On February 8, 2008, Cali and 61 other New York Cosa Nostra associates were arrested and charged with federal racketeering charges.[4] as part of Operation Old Bridge. Old Bridge terminated the drug trafficking between the Sicilian Mafia and the Gambino family. Prosecutors claimed that Cali acted as the Gambino "ambassador to the Sicilian mobsters" and as a liaison between D'Amico and the Sicilian connections to the Inzerillo family.[8] Cali was charged with racketeering, extortion, and conspiracy along with D'Amico and DiMaria.

On June 4, 2008, Cali pleaded guilty to conspiring to extort money from Vollaro. Cali was incarcerated at the Metropolitan Detention Center in Brooklyn, New York. On April 6, 2009, he was released from prison.[9]

Around 2009, Cali's uncle John Gambino was elevated to the family's ruling panel, according to court papers filed in Brooklyn Federal Court. The U.S. Justice Department demanded that Cali avoid all contact with Gambino, except for weddings or holiday celebrations approved in advance by Cali's probation officer.[10]


In October 2012, Cali was identified by New York crime reporter Jerry Capeci as the new underboss of the Gambino crime family.[11] Capeci has previously identified Domenico Cefalu, a member of the same Sicilian faction as Cali, as the current boss of the group. Though his status remains unclear, the promotion of both men follows a period in which John Gambino was a street boss within the family, showing that the Sicilian group has remained dominant in recent years. In July 2013, it was reported that Cali turned down the position of boss of the family.[12][13]


In August 2015, Daily News reported Cali had taken over as acting boss of the Gambino family from the aging Domenico Cefalù.[2]


  1. ^ a b c d e f Franky Boy, the invisible boss who wanted to have Palermo back, La Repubblica, February 8, 2008
  2. ^ a b Staten Island mobster takes Gambino leadership: report, New York Daily News, August 21, 2015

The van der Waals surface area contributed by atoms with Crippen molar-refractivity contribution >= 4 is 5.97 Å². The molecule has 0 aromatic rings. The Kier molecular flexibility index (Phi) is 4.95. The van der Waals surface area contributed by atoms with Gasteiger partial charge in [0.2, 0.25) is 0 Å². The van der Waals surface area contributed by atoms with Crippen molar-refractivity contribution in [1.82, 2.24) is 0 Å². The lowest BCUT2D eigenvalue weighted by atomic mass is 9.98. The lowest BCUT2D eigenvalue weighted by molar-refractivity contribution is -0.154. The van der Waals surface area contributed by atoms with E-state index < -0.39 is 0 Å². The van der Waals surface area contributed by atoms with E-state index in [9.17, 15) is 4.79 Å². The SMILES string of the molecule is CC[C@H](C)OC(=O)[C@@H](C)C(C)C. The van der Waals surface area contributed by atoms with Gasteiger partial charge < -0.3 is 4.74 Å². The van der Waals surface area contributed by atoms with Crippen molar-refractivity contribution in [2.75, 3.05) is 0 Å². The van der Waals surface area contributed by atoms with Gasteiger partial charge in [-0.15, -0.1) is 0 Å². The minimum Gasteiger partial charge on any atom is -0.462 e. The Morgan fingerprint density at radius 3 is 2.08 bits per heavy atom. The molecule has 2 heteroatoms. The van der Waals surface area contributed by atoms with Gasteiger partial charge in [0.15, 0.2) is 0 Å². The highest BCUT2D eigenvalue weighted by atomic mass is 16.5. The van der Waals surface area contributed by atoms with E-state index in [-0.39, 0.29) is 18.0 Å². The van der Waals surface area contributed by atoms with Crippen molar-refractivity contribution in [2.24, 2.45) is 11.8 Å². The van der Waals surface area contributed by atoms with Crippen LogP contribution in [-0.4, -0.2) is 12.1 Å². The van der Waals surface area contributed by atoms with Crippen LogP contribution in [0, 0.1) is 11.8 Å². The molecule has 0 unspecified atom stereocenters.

3. ^ Marzulli, John (February 20, 2008). "Reputed Gambino crime capo's house bought with mob cash?". New York Daily News. Retrieved 12 April 2012. 
  4. ^ a b c d Feds bust Gambino bigs, New York Daily News, February 8, 2008
  5. ^ Lemire, Jonathan (February 28, 2008). "Sicilian mobsters may become New York's latest big Italian import". New York Daily News. Retrieved 12 April 2012. 
  6. ^ The Case of the Exiled Mobsters, Time, February 7, 2008
  7. ^ Dozens Arrested in Italy and US in Major Mafia-busting Operation, La Repubblica, February 7, 2008
  8. ^ 'Mafiosi' held in US and Sicily, BBC News, February 7, 2008
  9. ^ Federal Bureau of Prisons
  10. ^ Feds trying to stop reputed capo Frank Cali's rise, New York Daily News, May 29, 2009
  11. ^ Gambinos Mine Their Sicilian Roots To Find New Underboss, Gangland News, October 25, 2012
  12. ^ Mob Pick for Gambino Godfather Turns Down the Job Archived 2013-07-20 at the Wayback Machine., DNAinfo New York, July 18, 2013
  13. ^ Franky Boy Cali Turns Down Offer To Be New Mob Godfather, Business Insider, July 18, 2013

External links[edit]

American Mafia
Preceded by
Arnold "Zeke" Squitieri
Gambino crime family

Succeeded by
Preceded by
Domenico Cefalù
Gambino crime family